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Seamless Public Urban Rail Transport

Rail mass transit vehicles, which are defined as trams, light rail and metros, very often do not behave as expected when running on existing rail infrastructure, although the vehicles may well be fully compatible with the specifications of the buying authorities and they may well have passed the acceptance tests. Many operators have different types of vehicles on their infrastructure and most operators also have different types of track systems in their network. They want the current and future vehicles to perform well on their complete existing and future network. This is one of the reasons why most vehicles today are built to local specifications.

Tags: Rail


In rail traffic, existing and planned standards dealing with the design of single, highly loaded structure components are not based on the latest knowledge and do not offer a reliable guarantee against damage. Compared to other transportation systems, a lack of basic knowledge generally exists in railway design. Such knowledge and experience are decisive prerequisites for a reliable design and the specification of safe structures for long-term usage.

Ensuring the competitiveness of the rail-bound vehicle industry requires innovative solutions and methods to reduce system costs, shorten development times and increase safety and transport capacity. Rail infrastructure is very important in this regard.

Lifetime and endurance strength are mainly determined by the following parameters:

  • operational loading combined with special event-loading (wheel-flats)
  • existing design of the complete trackbed system and its components
  • influence of materials
  • environmental conditions
  • quality assurance monitoring and maintenance schemes.

The interaction between vehicle and infrastructure results in complex stresses and damage mechanisms:

  • material fatigue under highly dynamic loads
  • damage to rails by rolling contact due to abrasion, wear and tear, plastic deformation in the surface zone
  • derailment
  • trackbed settlements.

Such damage may lead to considerable danger and a reduction in safety, as well as to a loss of comfort and a decreased driving performance. It will at least lead to an impairment of availability and an increase in maintenance expenditure. The SPURT project will lead to infrastructures, which are in an acceptable condition for ensuring seamless transportation. The infrastructure will no longer be the bottleneck for optimal operation. The vehicle speed should be as high as possible (though this is, in general, not an issue for the vehicle but depends on the condition of the infrastructure).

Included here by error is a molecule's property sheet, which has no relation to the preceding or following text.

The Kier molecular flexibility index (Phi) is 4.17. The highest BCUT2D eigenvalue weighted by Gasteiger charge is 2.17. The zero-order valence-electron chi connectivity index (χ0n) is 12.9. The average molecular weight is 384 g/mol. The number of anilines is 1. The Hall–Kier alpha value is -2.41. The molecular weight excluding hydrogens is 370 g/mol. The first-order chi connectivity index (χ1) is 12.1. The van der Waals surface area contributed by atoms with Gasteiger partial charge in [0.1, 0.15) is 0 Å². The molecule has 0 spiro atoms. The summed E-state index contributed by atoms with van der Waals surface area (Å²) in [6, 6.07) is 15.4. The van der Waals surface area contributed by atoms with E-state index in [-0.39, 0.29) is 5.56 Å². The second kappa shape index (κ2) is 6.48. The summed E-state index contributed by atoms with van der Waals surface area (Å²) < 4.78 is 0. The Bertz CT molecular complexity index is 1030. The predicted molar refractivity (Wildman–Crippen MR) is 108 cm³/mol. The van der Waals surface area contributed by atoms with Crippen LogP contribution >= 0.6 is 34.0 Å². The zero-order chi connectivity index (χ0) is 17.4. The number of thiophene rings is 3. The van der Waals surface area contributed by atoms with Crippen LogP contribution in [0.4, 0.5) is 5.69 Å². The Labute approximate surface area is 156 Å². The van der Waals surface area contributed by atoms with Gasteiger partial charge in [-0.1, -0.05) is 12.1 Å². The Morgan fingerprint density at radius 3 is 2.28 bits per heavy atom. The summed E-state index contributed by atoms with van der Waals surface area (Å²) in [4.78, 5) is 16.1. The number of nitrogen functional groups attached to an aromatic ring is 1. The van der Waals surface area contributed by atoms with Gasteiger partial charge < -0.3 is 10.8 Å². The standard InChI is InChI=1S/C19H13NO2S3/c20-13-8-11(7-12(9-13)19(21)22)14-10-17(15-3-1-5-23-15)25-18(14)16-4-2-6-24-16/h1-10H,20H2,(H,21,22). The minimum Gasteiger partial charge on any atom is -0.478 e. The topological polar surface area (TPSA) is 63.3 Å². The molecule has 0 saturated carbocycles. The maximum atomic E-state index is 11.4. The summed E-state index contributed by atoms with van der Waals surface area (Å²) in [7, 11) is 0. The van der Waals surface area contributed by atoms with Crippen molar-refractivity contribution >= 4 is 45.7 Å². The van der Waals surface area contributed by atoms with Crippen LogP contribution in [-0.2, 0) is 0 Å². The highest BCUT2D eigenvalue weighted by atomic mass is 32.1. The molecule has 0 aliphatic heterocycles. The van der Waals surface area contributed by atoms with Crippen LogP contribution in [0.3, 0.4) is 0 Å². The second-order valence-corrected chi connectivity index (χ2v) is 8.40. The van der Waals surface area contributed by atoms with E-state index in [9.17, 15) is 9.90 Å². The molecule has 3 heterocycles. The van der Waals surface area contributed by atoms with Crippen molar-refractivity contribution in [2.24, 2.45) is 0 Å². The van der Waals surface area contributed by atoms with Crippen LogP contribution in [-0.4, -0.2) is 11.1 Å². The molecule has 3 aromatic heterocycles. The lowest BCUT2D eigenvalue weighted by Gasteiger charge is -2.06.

It is mandatory to first solve some major track-related problems before being able to increase the technical harmonisation for vehicles and hence the potential of these vehicles to be used in other cities. The advantages will be enormous: higher residual value of vehicles, higher scope for vehicle leasing, higher vehicle production series and hence reduction of manufacturing cost and production lead times.

The major track-related problems which are to be identified and solved are:

  • the reduction of the track degradation in time for ensuring a minimum track quality level
  • the avoidance of derailment for ensuring safety at all times
  • the improvement of the wheel/rail interface for reducing maintenance
  • the minimisation of noise and in particular structure-borne noise and vibrations.

The study (problem identification and solution) of the above track-related problems is the scope of this research project. Solutions will be sought which are effective for existing and future vehicle types, albeit that some vehicle (wheel set) adaptations might be recommended or required.

Description of work

Data will be collected about the tram lines in different European cities (i.e. the types of rail, types and numbers of curves/crossings, the current quality of the rail including any history of damaging growth, date of laying) and data about the vehicles running on these tracks (i.e. type and number of vehicles, profiles and wheel quality).

A comprehensive technical knowledge will be gained on flange-climb derailment mechanisms through experimental data and numerical results. Numerical data will be collected concerning the response of tramcars to degraded track conditions. This methodology can show which of the infrastructure requirements (maximum acceptable irregularity levels) are compatible with vehicle safety and operating conditions.

Data will be collected concerning the correlation between service loads and damaging growth on rails and wheels.


The outcomes of this project will be prediction methods and design tools for quieter urban city transport. It is not foreseen to have these aspects patented. The aim is to optimise study tools for the reduction of noise and vibration when applied to the development of new or renewed urban tracks. This strengthens the position in the European and international markets, and via a spread of technology and solution helps European cities to develop action plans to reduce city traffic noise as requested by EU Directive 2002/49/EC.